The Tender Point Test for healthcare professionals
The Tender Point test is the only test for Fibromyalgia Syndrome (as opposed to for excluding differential diagnoses) that is routinely carried out in the clinical setting. However little or no training in performing the test is often given and variations in carrying it out impact heavily on its effectiveness as a diagnostic tool.
It should be noted that the choice of 11 out of the standard 18 tender points as a diagnostic for Fibromyalgia Syndrome was originally devised as an inclusion test for research and that 11 is an arbitary number. Examiners should also take into account that tender point test scores are typically lower in men than in women. 
According to the 1990 ACR Criteria for the Classification of Fibromyalgia, "digital palpation should be performed [on the standard tender point sites] with an approximate force of 4 kg. For a tender point to be considered "positive" the subject must state that the palpation was painful. "Tender is not to be considered "painful." 
The thumb pad of the examiner's dominant hand can be used to apply pressure to the evaluation sites during the tender-point examination. This allows the examiner to detect important tactile cues, such as the existence of myofascial trigger points around a tender point site which can lead to a false positive.
There are some common sense guidelines, based on the requirements of the ACR Criteria, for conducting a tender point examination, including:
- Taking into account that the patient's position during examination, the amount of force applied at the evaluation site, the number of times the evaluation site is palpated, and the method of applying force (instrument vs finger pad) may influence tender-point sensitivity.
- Ensuring that they (the examiner) know how to recognise myofascial trigger points so as to differentiate between these and tender points. The most obvious signs are that a myofascial trigger point, unlike a tender point, will likely feel like a knot in the muscle and should refer pain or other symptoms elsewhere.
- Telling the patient before beginning the examination that they need to respond to each tender point examination. The patient should respond with a “yes” or “no” if they have any pain at the site being examined. If the patient's response is “yes,” the examiner should ideally get them to rate the pain on a scale of 0 (no pain) to 10 (worst pain), and record each response.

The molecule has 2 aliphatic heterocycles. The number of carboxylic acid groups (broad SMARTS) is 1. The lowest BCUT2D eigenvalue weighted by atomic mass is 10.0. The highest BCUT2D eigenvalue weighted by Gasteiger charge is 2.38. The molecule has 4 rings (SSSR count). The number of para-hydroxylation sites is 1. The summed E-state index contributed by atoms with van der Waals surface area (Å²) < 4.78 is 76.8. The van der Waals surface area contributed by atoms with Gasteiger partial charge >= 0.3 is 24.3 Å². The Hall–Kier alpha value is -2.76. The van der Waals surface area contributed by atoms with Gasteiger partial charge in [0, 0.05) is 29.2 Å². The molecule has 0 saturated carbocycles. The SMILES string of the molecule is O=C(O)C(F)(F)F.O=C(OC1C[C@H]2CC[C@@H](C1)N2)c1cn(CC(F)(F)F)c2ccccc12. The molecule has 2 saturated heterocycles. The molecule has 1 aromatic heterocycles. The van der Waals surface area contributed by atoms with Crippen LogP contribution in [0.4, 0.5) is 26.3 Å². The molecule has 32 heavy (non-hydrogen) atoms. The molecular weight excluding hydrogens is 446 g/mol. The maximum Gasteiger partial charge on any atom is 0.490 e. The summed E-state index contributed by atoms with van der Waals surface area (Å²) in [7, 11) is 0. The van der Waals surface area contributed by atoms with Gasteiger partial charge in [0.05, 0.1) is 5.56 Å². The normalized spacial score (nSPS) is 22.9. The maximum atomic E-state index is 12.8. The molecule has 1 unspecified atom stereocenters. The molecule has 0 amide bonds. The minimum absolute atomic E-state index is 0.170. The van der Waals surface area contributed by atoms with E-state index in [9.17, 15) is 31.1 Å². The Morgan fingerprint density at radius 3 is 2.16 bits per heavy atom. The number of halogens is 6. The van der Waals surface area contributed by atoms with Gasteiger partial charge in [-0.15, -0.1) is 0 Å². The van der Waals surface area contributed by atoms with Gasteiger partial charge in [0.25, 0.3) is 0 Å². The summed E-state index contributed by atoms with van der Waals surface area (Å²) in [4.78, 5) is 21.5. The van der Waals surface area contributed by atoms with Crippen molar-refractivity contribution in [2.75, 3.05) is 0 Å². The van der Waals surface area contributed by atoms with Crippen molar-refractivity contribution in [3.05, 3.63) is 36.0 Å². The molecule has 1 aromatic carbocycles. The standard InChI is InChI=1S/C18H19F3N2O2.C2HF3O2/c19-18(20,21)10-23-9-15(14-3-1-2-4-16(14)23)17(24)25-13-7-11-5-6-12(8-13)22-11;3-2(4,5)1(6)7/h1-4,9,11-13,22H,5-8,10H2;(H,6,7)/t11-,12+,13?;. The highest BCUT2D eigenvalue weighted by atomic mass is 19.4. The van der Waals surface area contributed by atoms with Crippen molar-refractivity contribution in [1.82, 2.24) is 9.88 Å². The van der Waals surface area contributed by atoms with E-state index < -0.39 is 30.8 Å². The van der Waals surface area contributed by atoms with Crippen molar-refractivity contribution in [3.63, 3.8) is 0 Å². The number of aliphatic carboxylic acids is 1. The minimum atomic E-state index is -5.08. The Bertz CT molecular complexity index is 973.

- Only palpating each tender point once. It will be easier for the examiner if the patient is in a standard, easy access hospital gown and is in a comfortable position, either sitting or lying down. The examiner should locate the tender point position visually before applying any pressure and should then apply a force equivalent to 4kg, which should be sufficient to blanch the nail bed of the thumb used. The tender point should be palpated for long enough for the patient to respond: some doctors recommend a constant palpation for 4 seconds.
- There are control sites that can be palpated and recorded to provide baseline documentation of the patient's pain perception. These sites should be less painful and include the nail of the thumbs and the forehead.
The 1990 ACR criteria for the location of tender points are as follows:
- Occiput: Bilateral, at the suboccipital muscle insertions.
- Low cervical: bilateral, at the anterior aspects of the intertransverse spaces at C5-C7.
- Trapezius: bilateral, at the midpoint of the upper border.
- Supraspinatus: bilateral, at origins, above the scapula spine near the medial border.
- Second rib: bilateral, at the second costochondral junctions, just lateral to the junctions on upper surfaces.
- Lateral epicondyle: bilateral, 2 cm distal to the epicondyles.
- Gluteal: bilateral, in upper outer quadrants of buttocks in anterior fold of muscle.
- Greater trochanter: bilateral, posterior to the trochanteric prominence.
- Knee: bilateral, at the medial fat pad proximal to the joint line.
- Clauw, DJ. Fibromyalgia: Update on Mechanisms and Management. Journal of Clinical Rheumatology: Volume 13(2)April 2007pp 102-109.
- Wolfe F, Smythe HA, Yunus MB, Bennett RM, Bombardier C, Goldenberg DL, et al. The American College of Rheumatology 1990 criteria for the classification of fibromyalgia: report of the multicenter criteria committee. Arthritis Rheum 1990;33:160---72.